Consequently, it is necessary to assess whether a dynamic IP address concerns information with regard to an "identifiable natural person", bearing in mind that the additional data necessary to identify the individual are held by that individual's internet service provider and not by the online media services provider. As Article 2(a) of Directive 95/46 provides that an identifiable person is one that can be identified directly or indirectly, it is not necessary that all information be held by the controller.
When determining whether a person is identifiable, all means reasonably likely to be used by the controller or any other person to identify the individual should be taken into account. Therefore, in the case at hand, it must be assessed whether "the possibility to combine a dynamic IP address with the additional data held by the internet service provider constitutes a means reasonably likely to be used to identify the data subject".
The CJEU found that even though German law prohibits an internet service provider from transmitting the additional data necessary to identify the individual, it appears that, in certain cases, such as a cyberattack, the online media services provider may contact the competent authority which can in turn obtain the information from the ISP.
Therefore, the CJEU concluded that the online media services provider has means which are reasonably likely to be used in order to identify the data subject, with the assistance of other persons, namely the competent authority and the ISP, based on the stored IP addresses.
The CJEU recalled that Article 7 of Directive 95/46 sets out an exhaustive and restrictive list of cases in which the processing of personal data can be regarded as lawful and that the Member States cannot add new principles relating to the lawfulness of the processing of personal data or impose additional requirements which have the effect of amending the scope of one of the six cases listed in that article.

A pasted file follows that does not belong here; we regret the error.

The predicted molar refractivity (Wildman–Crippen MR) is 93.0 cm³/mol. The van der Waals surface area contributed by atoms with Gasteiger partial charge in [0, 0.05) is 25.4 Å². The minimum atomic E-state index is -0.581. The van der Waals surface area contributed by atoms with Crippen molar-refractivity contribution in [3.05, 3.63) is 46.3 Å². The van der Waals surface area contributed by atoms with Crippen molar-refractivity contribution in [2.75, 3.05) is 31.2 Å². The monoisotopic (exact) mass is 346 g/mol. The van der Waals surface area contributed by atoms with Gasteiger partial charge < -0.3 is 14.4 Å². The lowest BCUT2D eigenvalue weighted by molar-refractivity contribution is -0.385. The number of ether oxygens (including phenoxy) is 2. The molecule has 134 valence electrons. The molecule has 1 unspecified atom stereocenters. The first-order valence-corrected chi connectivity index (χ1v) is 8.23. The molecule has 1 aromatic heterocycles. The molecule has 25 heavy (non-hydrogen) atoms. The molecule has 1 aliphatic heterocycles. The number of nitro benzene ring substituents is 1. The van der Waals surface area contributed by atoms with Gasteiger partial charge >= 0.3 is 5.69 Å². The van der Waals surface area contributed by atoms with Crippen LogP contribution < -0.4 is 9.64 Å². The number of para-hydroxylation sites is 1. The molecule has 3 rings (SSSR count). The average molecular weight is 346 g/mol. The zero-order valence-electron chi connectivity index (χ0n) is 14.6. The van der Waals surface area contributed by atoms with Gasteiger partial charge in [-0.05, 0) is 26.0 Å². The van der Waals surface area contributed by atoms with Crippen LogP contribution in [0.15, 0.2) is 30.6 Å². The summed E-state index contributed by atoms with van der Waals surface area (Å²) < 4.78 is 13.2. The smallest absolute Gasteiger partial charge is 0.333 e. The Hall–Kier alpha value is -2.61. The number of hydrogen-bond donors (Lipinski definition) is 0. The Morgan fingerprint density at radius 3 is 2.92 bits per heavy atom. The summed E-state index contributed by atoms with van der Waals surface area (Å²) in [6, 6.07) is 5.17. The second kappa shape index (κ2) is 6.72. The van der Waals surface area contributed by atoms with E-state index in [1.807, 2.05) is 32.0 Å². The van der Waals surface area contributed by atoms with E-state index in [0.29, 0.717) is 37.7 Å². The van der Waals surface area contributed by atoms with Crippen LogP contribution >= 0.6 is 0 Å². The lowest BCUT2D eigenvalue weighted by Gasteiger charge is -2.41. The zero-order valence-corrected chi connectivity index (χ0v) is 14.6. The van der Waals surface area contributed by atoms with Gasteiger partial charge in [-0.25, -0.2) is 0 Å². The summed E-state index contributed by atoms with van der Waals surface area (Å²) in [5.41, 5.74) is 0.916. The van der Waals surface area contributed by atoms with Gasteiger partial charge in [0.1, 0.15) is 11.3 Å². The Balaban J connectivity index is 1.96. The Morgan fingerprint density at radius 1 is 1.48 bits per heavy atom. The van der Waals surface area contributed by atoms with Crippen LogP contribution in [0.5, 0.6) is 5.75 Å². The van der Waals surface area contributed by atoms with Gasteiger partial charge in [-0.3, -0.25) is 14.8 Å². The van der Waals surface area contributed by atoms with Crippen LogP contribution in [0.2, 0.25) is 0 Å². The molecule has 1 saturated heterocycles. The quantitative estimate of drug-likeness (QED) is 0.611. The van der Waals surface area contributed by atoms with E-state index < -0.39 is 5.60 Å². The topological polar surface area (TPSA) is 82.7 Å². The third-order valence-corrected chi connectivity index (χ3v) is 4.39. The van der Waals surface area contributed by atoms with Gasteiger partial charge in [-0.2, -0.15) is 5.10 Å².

The CJEU established that, in the present case, the relevant German statutory provision has a more restrictive scope than the principle laid down in Article 7(f) of Directive 95/46. While Article 7(f) allows the opposing rights and interests at issue to be balanced, the relevant German provision excludes the possibility of a balancing of interests as it specifies all cases in which data may be held. In other words, the German legislation determines the outcome of the balancing test without allowing for a different result in view of the specific circumstances of the case. Therefore, the German provision violates Directive 95/46.
Answers of the CJEU
1. Article 2(a) of Directive 95/46/EC of the European Parliament and of the Council of 24 October 1995 on the protection of individuals with regard to the processing of personal data and on the free movement of such data must be interpreted as meaning that a dynamic IP address registered by an online media services provider when a person accesses a website that the provider makes accessible to the public constitutes personal data within the meaning of that provision, in relation to that provider, where the latter has the legal means which enable it to identify the data subject with additional data which the internet service provider has about that person.
2. Article 7(f) of Directive 95/46 must be interpreted as precluding the legislation of a Member State, pursuant to which an online media services provider may collect and use personal data relating to a user of those services, without his consent, only in so far as that the collection and use of that data are necessary to facilitate and charge for the specific use of those services by that user, even though the objective aiming to ensure the general operability of those services may justify the use of those data after a consultation period of those websites.